Spring break was at and end and things were looking up. Then... well, my husband Phil had to go out of town for a business trip for a week and my parents had to go back home to remodel their kitchen.  School started back and that's when Lincoln's fine disposition began to.... waver.  No, really, it basically tanked and he turned into an angry, fussy, pained toddler who only wanted to be held and rocked and consoled.  So.... I took the whole week off. I had to. It was just me, no supports, and he was my priority.  At first it was very hard because all he wanted to do was cry:

Slowly he began to feel better and we had some great moments to bond.  He began to eat and walk more and was generally getting out of his funk and feeling like his old self:

And now he is back to his happy self and we are just taking things one day at a time and grateful that he didn't need anything more drastic in order to help him feel better.  He has been thriving and we only wish that we had considered the procedure sooner but it all worked out in the end.

Happy speeching!

Activity of the Week: 3/6/17

This is the last week of school before spring break.  Normally, that brings with it hectic schedules and everyone trying to squeeze in last minute learning before taking a nice step back from academics for a little while.

My students usually spend this week reviewing concepts that we have previously learned as well as graphing their goals.  I'd meant to get a picture of this process but forgot. :(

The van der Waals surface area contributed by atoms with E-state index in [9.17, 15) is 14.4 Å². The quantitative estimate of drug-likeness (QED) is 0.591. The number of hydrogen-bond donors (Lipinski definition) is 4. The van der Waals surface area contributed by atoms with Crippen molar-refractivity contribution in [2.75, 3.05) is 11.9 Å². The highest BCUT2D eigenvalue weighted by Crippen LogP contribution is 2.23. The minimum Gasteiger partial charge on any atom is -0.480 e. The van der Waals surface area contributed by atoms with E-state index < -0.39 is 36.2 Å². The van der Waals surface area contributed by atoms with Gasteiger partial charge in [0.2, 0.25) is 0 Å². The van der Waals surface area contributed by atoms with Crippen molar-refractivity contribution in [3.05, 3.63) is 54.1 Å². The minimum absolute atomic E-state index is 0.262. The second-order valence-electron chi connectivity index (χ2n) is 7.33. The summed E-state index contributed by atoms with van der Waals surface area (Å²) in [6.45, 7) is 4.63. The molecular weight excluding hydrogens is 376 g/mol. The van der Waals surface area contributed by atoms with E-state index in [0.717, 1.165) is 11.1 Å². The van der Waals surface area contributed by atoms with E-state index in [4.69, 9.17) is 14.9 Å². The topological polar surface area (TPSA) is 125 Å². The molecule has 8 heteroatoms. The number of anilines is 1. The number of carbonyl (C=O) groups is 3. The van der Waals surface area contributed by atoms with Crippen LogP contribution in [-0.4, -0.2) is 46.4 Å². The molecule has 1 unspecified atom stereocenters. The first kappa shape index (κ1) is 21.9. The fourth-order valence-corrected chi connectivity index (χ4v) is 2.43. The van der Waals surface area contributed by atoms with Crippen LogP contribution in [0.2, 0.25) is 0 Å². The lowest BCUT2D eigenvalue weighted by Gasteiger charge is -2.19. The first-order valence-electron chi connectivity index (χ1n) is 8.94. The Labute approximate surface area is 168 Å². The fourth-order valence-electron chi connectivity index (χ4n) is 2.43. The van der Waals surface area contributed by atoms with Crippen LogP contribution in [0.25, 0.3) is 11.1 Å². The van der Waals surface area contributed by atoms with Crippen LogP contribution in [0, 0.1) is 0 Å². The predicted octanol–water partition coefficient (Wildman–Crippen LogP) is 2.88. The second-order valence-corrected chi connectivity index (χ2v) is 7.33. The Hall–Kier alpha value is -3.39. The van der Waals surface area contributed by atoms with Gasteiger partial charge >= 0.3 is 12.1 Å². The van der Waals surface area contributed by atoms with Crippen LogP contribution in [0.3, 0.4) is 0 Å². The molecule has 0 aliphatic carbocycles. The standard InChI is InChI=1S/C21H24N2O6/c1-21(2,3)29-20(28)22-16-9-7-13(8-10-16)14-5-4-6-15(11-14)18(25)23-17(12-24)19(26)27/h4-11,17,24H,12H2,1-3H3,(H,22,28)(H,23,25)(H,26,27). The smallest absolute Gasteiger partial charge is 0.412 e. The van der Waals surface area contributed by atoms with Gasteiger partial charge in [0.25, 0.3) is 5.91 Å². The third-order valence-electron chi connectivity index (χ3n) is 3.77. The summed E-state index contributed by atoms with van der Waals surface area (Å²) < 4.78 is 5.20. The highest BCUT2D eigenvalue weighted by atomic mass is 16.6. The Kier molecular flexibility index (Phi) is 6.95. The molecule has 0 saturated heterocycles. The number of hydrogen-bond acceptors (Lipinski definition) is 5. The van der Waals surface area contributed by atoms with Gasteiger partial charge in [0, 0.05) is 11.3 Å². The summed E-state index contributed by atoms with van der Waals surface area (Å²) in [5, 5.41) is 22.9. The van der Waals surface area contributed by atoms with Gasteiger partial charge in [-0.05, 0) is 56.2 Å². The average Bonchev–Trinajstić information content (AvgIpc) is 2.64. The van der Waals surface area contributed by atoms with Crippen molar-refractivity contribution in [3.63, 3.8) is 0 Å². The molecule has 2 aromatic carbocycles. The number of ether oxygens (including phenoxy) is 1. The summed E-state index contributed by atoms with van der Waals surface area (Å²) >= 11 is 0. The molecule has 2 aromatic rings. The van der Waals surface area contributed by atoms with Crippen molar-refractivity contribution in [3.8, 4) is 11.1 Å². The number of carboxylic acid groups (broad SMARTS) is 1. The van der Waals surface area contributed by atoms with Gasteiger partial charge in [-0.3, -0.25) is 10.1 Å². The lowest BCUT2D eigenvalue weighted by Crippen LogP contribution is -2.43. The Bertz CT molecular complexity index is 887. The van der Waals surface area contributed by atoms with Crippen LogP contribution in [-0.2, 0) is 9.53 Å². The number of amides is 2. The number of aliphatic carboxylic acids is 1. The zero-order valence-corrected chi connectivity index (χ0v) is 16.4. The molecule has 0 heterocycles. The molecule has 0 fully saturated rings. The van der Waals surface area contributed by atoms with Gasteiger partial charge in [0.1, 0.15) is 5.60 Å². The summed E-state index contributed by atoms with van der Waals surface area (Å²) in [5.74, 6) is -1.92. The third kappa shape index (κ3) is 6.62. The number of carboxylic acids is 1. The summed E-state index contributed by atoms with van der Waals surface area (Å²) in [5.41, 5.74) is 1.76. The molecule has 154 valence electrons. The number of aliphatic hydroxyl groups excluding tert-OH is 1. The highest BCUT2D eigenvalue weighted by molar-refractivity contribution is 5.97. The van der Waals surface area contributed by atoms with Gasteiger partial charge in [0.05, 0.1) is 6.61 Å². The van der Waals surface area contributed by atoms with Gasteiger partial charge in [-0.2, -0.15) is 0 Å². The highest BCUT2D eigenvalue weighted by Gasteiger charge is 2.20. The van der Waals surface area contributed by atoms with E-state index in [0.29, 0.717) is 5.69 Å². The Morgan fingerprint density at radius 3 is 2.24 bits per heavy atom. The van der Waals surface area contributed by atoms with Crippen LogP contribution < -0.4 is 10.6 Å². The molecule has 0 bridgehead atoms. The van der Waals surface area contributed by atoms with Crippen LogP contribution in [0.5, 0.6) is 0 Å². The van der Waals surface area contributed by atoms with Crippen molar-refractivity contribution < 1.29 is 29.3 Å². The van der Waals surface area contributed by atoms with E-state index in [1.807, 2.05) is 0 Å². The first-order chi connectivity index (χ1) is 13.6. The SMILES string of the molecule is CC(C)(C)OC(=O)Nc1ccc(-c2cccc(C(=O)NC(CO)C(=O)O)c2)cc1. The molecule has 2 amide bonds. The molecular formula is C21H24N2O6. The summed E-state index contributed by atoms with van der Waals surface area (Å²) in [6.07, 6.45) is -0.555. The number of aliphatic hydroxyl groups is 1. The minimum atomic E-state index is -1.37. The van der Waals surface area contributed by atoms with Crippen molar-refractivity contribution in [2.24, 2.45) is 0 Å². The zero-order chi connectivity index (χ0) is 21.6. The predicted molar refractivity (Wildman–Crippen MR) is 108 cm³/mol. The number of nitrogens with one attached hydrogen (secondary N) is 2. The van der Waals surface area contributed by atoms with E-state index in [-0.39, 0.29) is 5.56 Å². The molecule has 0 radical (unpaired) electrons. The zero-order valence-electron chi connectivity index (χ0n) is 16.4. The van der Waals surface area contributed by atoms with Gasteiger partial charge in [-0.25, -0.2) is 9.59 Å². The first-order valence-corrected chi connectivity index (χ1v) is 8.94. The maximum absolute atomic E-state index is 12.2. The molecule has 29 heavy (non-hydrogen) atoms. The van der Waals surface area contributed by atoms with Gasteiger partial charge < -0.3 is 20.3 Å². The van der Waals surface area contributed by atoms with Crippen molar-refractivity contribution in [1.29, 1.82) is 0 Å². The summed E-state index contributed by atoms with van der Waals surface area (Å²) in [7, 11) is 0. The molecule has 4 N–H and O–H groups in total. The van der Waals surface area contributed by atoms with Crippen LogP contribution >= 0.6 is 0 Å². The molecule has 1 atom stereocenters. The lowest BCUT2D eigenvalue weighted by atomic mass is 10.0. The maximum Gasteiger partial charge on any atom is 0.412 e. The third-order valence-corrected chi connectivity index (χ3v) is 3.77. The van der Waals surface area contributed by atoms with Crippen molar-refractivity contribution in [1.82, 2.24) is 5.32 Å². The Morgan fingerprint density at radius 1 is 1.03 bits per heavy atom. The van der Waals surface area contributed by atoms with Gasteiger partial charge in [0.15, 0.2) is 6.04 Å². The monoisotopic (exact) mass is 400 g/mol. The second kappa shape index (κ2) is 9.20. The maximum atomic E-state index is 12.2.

I did remember to take photos of the cool craftivity that everyone participated in.  I am in love with the EET kit (expanding expressions toolkit, I am NOT affiliated with this product in ANY way, I just bought it with my own money and use it extensively).  The visuals are easy to remember and so I had each student create their own bracelet or keychain to take with them to use this system in other settings.

Language students use this kit to engage and use more specific language when describing something and my articulation students use the kit to describe something with their target sound in it. Fluency students will use it to talk about something while using a targeted fluency strategy.  It's a WIN-WIN!